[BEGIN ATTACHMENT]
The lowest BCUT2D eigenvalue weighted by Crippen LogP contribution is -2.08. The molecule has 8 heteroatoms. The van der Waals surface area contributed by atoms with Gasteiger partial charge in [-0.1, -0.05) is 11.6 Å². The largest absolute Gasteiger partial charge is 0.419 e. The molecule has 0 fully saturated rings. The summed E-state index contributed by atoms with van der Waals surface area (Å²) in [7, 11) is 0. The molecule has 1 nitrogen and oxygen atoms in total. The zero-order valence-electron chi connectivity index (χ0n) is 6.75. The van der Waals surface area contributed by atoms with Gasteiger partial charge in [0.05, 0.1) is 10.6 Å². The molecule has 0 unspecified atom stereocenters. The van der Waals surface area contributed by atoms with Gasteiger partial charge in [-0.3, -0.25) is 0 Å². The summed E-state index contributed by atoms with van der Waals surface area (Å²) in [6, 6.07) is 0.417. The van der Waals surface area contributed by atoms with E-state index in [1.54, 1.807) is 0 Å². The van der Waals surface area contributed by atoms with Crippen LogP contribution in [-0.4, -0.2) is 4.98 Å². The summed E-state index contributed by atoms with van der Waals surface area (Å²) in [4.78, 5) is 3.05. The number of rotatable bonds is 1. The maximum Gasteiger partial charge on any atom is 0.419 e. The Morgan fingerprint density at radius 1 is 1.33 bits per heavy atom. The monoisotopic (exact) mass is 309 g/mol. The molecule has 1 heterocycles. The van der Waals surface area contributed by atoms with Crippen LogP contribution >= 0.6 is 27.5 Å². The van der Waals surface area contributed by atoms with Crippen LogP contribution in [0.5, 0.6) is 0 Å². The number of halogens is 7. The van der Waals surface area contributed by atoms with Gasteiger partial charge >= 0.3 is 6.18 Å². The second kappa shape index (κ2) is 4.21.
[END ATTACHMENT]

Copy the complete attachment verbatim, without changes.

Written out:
The lowest BCUT2D eigenvalue weighted by Crippen LogP contribution is -2.08. The molecule has 8 heteroatoms. The van der Waals surface area contributed by atoms with Gasteiger partial charge in [-0.1, -0.05) is 11.6 Å². The largest absolute Gasteiger partial charge is 0.419 e. The molecule has 0 fully saturated rings. The summed E-state index contributed by atoms with van der Waals surface area (Å²) in [7, 11) is 0. The molecule has 1 nitrogen and oxygen atoms in total. The zero-order valence-electron chi connectivity index (χ0n) is 6.75. The van der Waals surface area contributed by atoms with Gasteiger partial charge in [0.05, 0.1) is 10.6 Å². The molecule has 0 unspecified atom stereocenters. The van der Waals surface area contributed by atoms with Gasteiger partial charge in [-0.3, -0.25) is 0 Å². The summed E-state index contributed by atoms with van der Waals surface area (Å²) in [6, 6.07) is 0.417. The van der Waals surface area contributed by atoms with E-state index in [1.54, 1.807) is 0 Å². The van der Waals surface area contributed by atoms with Crippen LogP contribution in [-0.4, -0.2) is 4.98 Å². The summed E-state index contributed by atoms with van der Waals surface area (Å²) in [4.78, 5) is 3.05. The number of rotatable bonds is 1. The maximum Gasteiger partial charge on any atom is 0.419 e. The Morgan fingerprint density at radius 1 is 1.33 bits per heavy atom. The monoisotopic (exact) mass is 309 g/mol. The molecule has 1 heterocycles. The van der Waals surface area contributed by atoms with Crippen LogP contribution >= 0.6 is 27.5 Å². The van der Waals surface area contributed by atoms with Crippen LogP contribution in [0.5, 0.6) is 0 Å². The number of halogens is 7. The van der Waals surface area contributed by atoms with Gasteiger partial charge >= 0.3 is 6.18 Å². The second kappa shape index (κ2) is 4.21.